GUEST ROOM | Against Polarization: a Post-Trump Letter of Support from France

In the distressing times that followed election night, it seems natural that our community would feel the need to pull together, to stand as one and fight harder for the recognition of shared values. There are two purposes to this need for mobilization: the first is to provide a supportive space for the liberals among us, to build solidarity and help each other through fear, pain and uncertainty. Following this call to unity came a call to activist mobilization: we need to protest, take the streets and “fight back” against the hate crimes and the hurtful speeches that Trumpism normalized. With this call to activism comes concern: especially when it comes to values and ideals, the activism of a group may require the alienation of another. As friend unfriend friends on Facebook and as some families struggle to bridge their political divides, the temptation to “fight back” brings with it the shadow of counterproductive polarization.

LETTER TO THE EDITOR | The Election From a French Perspective

To the Editor:

There is a dreadful atmosphere here. One of my professors said he hasn’t seen the student body this disheartened since 9/11. Though I am sure that when Obama got elected in 2008, the same ambiance prevailed on university campuses in Texas. This is democracy and we need to accept it, live with it. We reap what we sow, after all.

A Kiss Is Worth a Thousand, Thousand, Thousand Words

Any film whose title is in the form of an amorous solicitation must meet certain criteria. First, it should concern the awkward physical beginnings of love: the glances, the touches, the timid approaches. Second, it must address lovers’ preliminary insecurities, the kind that lead such questions to be voiced in the first place. And, finally, and perhaps most importantly, the film must showcase the best that the art form — that is, the kiss — has to offer.

The Secret Lives of Les Francais

In all likelihood, you probably have never heard of the 2007 French film Un Secret (or “A Secret”, for all you non-French speakers out there). Not only was the film solely distributed in its native country, but it is a wholly sub-titled picture that is performed, written, and directed by an entirely French ensemble. And the film’s anonymousness with American audiences is a shame, as Secret is a poignantly heart-wrenching affair whose anguish and tenderness transcends any language barrier. Through its untraditional plot structure and intimate character storylines, Un Secret intrigues the mind and satisfies the heart with vigorous poignancy.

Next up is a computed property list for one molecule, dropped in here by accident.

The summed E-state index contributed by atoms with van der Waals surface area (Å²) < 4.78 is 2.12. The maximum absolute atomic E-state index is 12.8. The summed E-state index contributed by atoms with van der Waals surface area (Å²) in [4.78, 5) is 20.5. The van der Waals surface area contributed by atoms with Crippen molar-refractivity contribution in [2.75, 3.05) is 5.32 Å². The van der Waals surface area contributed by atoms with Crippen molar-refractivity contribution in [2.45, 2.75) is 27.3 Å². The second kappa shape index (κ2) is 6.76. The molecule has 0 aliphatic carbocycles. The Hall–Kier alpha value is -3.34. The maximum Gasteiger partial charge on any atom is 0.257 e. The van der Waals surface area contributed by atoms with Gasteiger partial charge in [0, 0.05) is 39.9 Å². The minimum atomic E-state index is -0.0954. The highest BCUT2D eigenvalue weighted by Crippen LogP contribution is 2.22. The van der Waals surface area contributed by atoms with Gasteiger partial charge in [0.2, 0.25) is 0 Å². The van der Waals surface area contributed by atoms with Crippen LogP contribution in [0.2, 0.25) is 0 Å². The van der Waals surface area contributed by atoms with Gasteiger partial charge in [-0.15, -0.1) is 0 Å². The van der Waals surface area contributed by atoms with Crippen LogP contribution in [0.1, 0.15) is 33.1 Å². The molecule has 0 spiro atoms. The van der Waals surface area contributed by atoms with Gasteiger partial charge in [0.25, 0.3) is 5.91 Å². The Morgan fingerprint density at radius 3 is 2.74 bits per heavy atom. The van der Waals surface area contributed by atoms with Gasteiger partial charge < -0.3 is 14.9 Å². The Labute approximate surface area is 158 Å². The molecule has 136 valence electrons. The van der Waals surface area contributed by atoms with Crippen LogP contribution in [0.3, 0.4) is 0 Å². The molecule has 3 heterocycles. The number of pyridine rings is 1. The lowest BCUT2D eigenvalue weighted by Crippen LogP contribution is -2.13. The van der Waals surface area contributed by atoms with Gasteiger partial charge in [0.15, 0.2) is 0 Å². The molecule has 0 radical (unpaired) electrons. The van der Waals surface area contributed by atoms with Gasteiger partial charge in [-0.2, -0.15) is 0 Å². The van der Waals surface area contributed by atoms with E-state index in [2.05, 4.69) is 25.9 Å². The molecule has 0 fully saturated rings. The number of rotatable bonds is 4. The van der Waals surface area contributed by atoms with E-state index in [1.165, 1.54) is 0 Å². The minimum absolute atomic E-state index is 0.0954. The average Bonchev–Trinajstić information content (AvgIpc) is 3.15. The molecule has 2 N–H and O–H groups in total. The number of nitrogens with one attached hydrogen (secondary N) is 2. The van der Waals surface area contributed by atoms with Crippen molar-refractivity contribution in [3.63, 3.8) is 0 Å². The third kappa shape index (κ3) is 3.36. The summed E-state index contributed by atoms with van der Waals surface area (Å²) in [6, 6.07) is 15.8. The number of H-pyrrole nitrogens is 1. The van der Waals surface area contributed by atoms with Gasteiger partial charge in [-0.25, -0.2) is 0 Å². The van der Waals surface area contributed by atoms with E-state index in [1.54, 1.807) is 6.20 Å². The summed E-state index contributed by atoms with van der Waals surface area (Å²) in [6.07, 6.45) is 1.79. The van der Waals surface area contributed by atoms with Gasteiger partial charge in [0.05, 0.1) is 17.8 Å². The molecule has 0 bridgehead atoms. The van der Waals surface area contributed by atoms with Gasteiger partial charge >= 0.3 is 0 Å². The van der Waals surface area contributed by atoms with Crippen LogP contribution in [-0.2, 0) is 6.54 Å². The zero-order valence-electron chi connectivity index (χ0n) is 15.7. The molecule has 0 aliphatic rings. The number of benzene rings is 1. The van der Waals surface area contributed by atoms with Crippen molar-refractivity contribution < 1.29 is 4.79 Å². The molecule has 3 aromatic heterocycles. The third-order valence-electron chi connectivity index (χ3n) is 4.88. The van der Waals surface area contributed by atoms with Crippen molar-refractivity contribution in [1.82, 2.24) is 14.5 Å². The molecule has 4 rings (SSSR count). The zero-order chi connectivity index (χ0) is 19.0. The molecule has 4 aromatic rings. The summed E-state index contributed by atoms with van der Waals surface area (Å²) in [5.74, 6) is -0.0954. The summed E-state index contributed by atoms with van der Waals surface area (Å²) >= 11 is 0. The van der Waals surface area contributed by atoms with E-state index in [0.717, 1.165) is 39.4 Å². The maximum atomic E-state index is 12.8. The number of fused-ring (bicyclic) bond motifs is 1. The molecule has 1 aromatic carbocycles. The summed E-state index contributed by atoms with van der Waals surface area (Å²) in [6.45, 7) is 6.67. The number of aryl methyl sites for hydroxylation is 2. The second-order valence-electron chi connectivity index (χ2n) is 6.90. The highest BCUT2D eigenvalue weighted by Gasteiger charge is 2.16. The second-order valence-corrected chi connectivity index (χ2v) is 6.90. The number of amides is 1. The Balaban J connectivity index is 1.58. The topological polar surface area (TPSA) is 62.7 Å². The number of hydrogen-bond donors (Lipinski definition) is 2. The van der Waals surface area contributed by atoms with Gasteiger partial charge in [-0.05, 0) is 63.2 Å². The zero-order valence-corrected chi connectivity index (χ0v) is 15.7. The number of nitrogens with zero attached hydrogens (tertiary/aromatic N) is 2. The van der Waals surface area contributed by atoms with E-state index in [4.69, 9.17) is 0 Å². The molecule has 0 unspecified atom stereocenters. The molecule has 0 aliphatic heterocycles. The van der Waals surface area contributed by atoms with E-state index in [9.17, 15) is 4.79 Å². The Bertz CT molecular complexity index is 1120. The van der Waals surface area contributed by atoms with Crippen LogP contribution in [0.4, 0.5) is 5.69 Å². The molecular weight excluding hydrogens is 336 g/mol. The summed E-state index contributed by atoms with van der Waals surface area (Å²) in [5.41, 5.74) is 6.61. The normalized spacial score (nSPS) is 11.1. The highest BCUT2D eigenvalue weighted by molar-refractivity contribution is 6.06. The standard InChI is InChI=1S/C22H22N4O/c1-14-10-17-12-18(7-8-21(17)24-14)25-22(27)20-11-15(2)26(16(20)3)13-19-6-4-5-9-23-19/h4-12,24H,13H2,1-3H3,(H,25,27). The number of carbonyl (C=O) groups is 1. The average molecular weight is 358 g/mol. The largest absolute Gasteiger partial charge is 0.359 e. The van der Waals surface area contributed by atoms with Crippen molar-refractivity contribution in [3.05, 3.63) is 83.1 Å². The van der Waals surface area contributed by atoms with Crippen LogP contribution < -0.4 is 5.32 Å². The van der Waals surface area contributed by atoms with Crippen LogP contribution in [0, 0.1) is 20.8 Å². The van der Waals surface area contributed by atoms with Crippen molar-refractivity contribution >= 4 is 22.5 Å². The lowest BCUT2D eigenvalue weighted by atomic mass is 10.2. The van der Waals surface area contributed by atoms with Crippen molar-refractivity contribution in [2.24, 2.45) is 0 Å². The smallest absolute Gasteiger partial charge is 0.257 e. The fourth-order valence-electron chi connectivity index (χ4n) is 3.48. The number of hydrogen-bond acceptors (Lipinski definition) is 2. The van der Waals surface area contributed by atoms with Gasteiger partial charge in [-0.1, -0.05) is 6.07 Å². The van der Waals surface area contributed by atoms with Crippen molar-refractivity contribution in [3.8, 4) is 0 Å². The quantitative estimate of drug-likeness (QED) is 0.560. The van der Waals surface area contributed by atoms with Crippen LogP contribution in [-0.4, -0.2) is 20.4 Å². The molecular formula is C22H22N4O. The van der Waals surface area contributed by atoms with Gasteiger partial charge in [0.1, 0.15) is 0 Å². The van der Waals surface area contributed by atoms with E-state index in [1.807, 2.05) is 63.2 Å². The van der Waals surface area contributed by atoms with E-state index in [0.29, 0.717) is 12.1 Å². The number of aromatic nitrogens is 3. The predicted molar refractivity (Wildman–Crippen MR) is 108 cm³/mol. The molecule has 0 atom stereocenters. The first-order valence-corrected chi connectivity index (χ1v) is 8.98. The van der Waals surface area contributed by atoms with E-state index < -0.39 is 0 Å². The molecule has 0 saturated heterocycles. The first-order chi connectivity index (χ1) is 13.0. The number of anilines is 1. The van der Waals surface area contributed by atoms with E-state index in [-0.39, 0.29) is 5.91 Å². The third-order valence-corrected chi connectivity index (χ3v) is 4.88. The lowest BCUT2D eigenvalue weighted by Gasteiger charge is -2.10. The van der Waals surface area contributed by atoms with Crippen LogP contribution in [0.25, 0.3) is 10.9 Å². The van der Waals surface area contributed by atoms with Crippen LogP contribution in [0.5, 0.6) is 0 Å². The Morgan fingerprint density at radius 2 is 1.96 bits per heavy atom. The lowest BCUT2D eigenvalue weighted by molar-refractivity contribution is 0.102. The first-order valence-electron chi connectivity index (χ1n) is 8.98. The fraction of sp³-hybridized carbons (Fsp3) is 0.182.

Sticking to Baguettes and Obama Worship

Last Tuesday in Paris, I was at last psyched and actually kind of proud to be an American. After spending nearly two weeks trying hard to cloak my accent and telling all the lecherous dudes that I was vacationing from South Africa because I wanted to experience the cold (and no, I’m really not interested in grabbing a cup of coffee with you), January 20th might have been the only day during my whole abroad experience that I am allowed — and almost encouraged — to speak in full-blown American English (i.e. pronouncing all of my R’s).

The French Obsession

A description of French President Nicholas Sarkozy as dynamic would only touch the surface of his personality. While his defeat of Jacques Chirac finally gave me a reason to like the French, L’American (as he’s called) has gone on to become a national obsession across the Atlantic Ocean according to The New York Times.

The article leads with a psychiatrist identifying a new mental illness: obsessive Sarkosis. It gets even more interesting than that, and if I read this article without knowing who it was about, I would go for a mix of the Miley Cyrus and a crazy stalker obsession.

And you thought Obamamania was bad.